By nature, many entrepreneurs are willing to throw caution to the wind. But sometimes this comes back to bite them.
Kussi speaks about the challenges of leading a tech startup that's undergoing significant and rapid growth.
"I'm having to make decisions every day that I don't have the necessary knowledge or experience to make," he says. "For example, how do I know what makes a great growth-stage CFO?"
"So it's about learning about the things you don't know and slowly building a picture of what excellence looks like."
Kuusi also says it's worthwhile to codify company culture in writing. It's a difficult exercise, but it helps lay all-important foundations for growth.
After a break for lunch, we're heading to the Ampitheatre stage to hear from another Finnish unicorn: Aiven.
The open source data cloud provider has grown rapidly since launch in 2016, recently raising a $60m Series C that valued the firm at $2 billion.
Oskari Saarenmaa, CEO and co-founder of Aiven, is in conversation with Eric Liaw, who sits on the Aiven board and whose VC firm (IVP) co-led the recent investment round.
"We wanted to build something that makes developers lives easier; so they can focus on building applications, as opposed to fighting with infrastructure," says Saarenmaa.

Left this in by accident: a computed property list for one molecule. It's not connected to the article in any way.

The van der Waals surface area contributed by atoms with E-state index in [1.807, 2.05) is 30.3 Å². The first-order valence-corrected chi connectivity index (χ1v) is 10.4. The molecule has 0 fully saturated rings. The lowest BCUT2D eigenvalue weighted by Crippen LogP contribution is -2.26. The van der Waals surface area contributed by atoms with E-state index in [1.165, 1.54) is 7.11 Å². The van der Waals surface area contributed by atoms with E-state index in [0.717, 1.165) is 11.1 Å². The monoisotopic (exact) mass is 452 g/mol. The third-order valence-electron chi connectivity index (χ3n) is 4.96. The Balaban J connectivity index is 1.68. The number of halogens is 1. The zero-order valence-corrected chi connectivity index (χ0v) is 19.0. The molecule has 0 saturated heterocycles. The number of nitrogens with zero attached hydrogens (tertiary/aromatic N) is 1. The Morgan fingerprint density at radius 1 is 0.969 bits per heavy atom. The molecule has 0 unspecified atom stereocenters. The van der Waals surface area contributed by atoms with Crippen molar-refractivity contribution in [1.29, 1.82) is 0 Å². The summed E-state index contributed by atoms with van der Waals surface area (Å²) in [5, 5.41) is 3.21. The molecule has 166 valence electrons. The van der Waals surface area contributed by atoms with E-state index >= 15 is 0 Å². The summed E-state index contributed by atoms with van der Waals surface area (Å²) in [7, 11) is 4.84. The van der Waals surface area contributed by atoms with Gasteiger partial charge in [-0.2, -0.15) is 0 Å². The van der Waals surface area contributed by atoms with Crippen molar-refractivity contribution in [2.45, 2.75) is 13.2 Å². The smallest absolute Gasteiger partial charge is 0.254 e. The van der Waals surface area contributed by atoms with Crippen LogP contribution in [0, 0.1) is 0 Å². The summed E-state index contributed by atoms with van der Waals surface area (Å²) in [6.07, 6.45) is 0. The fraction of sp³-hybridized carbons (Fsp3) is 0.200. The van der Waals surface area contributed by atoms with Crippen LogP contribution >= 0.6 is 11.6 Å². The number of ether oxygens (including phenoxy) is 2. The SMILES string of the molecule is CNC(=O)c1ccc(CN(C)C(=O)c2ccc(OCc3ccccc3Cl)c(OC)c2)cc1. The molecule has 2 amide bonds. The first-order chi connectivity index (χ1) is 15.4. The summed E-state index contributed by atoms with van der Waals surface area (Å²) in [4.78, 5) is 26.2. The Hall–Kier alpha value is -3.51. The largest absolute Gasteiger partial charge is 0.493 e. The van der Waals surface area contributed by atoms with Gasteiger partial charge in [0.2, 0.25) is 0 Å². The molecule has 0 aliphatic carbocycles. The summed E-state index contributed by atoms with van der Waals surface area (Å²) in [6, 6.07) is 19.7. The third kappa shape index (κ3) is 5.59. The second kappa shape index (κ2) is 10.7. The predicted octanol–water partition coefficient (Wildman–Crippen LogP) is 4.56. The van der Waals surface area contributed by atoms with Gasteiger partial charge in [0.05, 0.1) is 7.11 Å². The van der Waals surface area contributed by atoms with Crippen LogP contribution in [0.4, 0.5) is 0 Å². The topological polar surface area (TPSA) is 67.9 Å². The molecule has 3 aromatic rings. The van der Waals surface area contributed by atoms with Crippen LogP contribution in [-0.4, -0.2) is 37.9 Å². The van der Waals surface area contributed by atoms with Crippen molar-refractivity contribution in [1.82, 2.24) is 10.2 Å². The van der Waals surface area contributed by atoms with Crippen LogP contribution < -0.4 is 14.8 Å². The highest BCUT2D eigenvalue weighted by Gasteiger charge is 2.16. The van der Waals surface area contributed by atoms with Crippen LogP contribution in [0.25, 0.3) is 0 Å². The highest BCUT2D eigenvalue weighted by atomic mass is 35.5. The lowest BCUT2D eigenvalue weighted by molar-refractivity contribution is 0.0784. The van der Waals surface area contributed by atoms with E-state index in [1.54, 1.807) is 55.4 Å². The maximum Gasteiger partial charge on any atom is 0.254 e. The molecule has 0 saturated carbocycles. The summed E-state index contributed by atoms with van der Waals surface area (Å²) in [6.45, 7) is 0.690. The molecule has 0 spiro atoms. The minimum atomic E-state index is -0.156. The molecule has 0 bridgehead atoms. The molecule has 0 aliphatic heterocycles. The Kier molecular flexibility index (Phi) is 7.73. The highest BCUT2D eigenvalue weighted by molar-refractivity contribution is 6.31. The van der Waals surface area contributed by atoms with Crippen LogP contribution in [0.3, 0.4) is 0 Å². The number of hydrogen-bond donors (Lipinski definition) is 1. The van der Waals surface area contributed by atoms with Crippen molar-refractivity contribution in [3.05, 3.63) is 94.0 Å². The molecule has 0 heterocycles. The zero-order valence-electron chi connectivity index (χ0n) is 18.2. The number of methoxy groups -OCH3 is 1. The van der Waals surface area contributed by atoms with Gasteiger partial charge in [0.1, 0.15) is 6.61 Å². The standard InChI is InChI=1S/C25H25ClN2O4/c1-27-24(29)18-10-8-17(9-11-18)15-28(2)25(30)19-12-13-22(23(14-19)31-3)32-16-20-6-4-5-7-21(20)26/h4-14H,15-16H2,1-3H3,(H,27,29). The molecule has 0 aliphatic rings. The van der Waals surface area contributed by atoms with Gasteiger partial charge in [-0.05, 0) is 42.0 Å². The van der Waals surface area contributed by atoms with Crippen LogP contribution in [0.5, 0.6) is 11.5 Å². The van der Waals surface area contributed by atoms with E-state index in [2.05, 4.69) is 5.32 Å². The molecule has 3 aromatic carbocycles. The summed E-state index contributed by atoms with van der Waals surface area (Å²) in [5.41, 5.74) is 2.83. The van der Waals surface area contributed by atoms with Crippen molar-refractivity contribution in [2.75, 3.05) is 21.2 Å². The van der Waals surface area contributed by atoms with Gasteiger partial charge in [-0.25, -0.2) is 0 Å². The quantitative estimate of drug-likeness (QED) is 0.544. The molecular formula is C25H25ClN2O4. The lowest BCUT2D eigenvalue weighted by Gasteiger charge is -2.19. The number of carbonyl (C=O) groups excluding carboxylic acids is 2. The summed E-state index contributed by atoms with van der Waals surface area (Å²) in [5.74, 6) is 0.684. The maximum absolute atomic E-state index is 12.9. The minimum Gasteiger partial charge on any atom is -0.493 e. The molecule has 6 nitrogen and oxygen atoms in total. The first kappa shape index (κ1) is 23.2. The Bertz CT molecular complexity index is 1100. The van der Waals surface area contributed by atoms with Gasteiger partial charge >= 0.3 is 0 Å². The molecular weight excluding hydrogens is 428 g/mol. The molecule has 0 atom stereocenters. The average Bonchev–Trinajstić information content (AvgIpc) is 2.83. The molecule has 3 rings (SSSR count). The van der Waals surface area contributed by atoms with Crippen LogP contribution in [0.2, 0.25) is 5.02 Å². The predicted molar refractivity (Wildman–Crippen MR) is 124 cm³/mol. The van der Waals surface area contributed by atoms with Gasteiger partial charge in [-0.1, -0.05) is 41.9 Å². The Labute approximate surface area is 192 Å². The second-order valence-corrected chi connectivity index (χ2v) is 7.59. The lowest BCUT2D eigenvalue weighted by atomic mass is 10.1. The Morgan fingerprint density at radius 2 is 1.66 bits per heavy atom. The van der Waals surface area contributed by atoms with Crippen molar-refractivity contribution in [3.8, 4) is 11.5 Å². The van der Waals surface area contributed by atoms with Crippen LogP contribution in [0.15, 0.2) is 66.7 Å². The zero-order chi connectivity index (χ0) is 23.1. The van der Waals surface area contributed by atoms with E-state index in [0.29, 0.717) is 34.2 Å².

On the first customer Aiven attracted, after advertising its product on Twitter: a trucking company from Mexico.
"We realized that all companies are becoming software companies. Even this trucking firm needed to apply these kinds of technologies, so it could focus on the core parts of its business."
Saarenmaa explains he set out to build something for a universal audience, not just a pool of businesses in Finland.
"There are 30 million developers out there; that's a big audience you can provide great tools to. First, we thought we were a database company, but realized later that really we were a developer tools company."
"All good ideas look like bad ideas until they are started. There were a lot of people that didn't get our product, but we remained focused on what we could do that would be best for our customers."
At Slush, Aiven is launching its very own startup program: Cluster. The idea is to give back to a community from which the company has benefited greatly over the years.
The program will offer early-stage startups access to $100,000-worth of Aiven credits per year, says Saarenmaa. Applications are open now and the first cohort will be announced next year.
TechRadar Pro is taking a break now for a couple of interviews (and a much-needed coffee), but will be back shortly with more.
We're back with a session on building a large-scale business without raising external capital, with Guillaume Pousaz (CEO of Checkout.com) and Victoria van Lennep (founder of Lendable).